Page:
If you thought Eric’s Story was the last word in the saga that is this year’s Kindergarten portfolio evaluation, you’d be wrong.
True to form, the Tennessee Department of Education has created another mess in the ongoing quest to catch and eliminate all those “bad teachers.”
In our previous visit to Kindergarten, here’s a bit of what we saw:
Moving on to the scoring process, each teacher self-scores the submitted portfolio. Then, another teacher evaluates. If the scores are more than two levels apart, an “expert” receives the portfolio to make a determination.
What do those experts have that the initial teacher evaluating did not? First, a willingness to assess even more portfolios. Second, “guidance” from the Tennessee Department of Education.
The initial portfolios were to be evaluated by May 15th. Then, the portfolios with score disputes go on to the “experts.”
Here’s the latest challenge: Portfolio evaluators were to evaluate 40 collections (10 portfolios) in order to complete their paid assignment. These teachers were paid $500 from the state for what was estimated to be 15 hours of work. Kindergarten teachers who are evaluators indicate the process takes more like 40-45 hours of work. At the end of May, as school years ended around the state, many portfolio evaluators had also completed their assessment of a minimum of 40 collections. Or so they thought.
Here’s an email a number of evaluators recently received (I have a copy of one sent June 1st):
Dear Peer Reviewer,
Based on the most current Educopia reports, you have not made progress in completing your commitment of 40 collections (=10 portfolios). Not completing this commitment may affect your stipend and/or future leadership opportunities in the portfolio work.
If you have questions and/or concerns, please let us know how we can assist you. If you are no longer able to review, you must notify your district point of contact.
Here’s an earlier email noting the expectations (sent April 25th):
Dear Peer Reviewer,
Thank you so much for your contribution to the peer review process! As some of you have already started live scoring, you may have noticed that you are able to keep track of the number of your scored submissions (collections). As stated in the Peer Review General Training Overview, the workload expectation is that reviewers score 40 submissions (collections). In the event that collections continue to be sent to your rater que after you have met this expectation, please know that these will be recirculated to other peer reviewers for scoring.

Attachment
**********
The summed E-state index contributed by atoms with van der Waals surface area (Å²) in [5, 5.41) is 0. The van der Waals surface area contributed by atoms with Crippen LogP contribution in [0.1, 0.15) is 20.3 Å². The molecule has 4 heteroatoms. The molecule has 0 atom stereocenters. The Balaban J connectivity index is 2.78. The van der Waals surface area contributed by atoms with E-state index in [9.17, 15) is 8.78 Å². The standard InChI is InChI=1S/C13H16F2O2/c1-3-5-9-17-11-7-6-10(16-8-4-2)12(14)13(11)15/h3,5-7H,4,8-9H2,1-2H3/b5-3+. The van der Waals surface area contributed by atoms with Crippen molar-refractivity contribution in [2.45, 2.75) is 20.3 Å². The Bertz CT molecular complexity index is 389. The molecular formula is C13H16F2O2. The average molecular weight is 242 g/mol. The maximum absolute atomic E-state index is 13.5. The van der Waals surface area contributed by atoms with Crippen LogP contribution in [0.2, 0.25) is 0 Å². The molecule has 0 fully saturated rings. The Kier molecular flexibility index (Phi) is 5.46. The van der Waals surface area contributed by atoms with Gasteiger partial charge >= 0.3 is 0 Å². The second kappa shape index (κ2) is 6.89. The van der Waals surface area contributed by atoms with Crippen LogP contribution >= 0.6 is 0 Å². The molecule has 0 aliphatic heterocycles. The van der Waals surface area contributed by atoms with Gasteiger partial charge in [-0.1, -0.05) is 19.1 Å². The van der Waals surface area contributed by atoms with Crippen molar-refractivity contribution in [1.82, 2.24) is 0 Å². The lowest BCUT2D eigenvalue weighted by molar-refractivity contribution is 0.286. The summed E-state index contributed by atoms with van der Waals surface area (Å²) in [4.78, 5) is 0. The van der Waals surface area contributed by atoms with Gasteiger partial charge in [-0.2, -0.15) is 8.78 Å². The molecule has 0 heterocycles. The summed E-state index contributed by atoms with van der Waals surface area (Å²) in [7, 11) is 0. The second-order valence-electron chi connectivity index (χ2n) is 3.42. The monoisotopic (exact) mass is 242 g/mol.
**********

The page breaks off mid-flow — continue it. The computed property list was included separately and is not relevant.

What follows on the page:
Here’s the problem:
Evaluators receiving the first email (indicating they had not completed the required minimum number of evaluations) were provided information via Educopia (the online platform for submitting/evaluating portfolios) saying they had completed evaluation of at least 40 collections.
Why are these same evaluators being told they have more work to do and also told the state is coming for their money?
Further investigation indicates that Educopia counted “practice” evaluations toward the initial total of 40. So, teachers conducting evaluations believed they had completed the process when some had as many as six actual portfolios remaining.
Now, the Department of Education is left with a number of unrated portfolios while evaluating teachers believe they are finished (and most likely have been paid).
Imagine that… the Tennessee Department of Education utilizing an online assessment platform that fails to deliver expected results!
Now, the question is: Will they come after teachers to claw back the meager stipends? How will the remaining portfolios be evaluated, or will they be evaluated at all?
Stay tuned…it’s still early this summer and the deadline for completion of this portfolio assessment has been extended until June 30th.
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I just found this as I was researching the Educopia platform to see if I could log in to retrieve my peer reviewed scores. I was also a peer reviewer. The entire system is flawed and the $500 stipend does not even begin to compensate anyone for the hours spent on reviewing these portfolios. This portfolio is not even a true measurement of our student’s overall growth or our ability to teach. (In contrast, I work for an educational company and we score educator portfolios in various content areas, including administrator portfolios. They take 30-45 min each. We are paid around $22 per hour!) The author of this article stated that it was likely we’d been paid the stipend already….not only have I not received the PD points that were promised to reviewers for last SY, I have yet to receive the stipend promised this year and the points for this year!!!!! I inquired about it and was told that they have not completed scoring! SMH SAD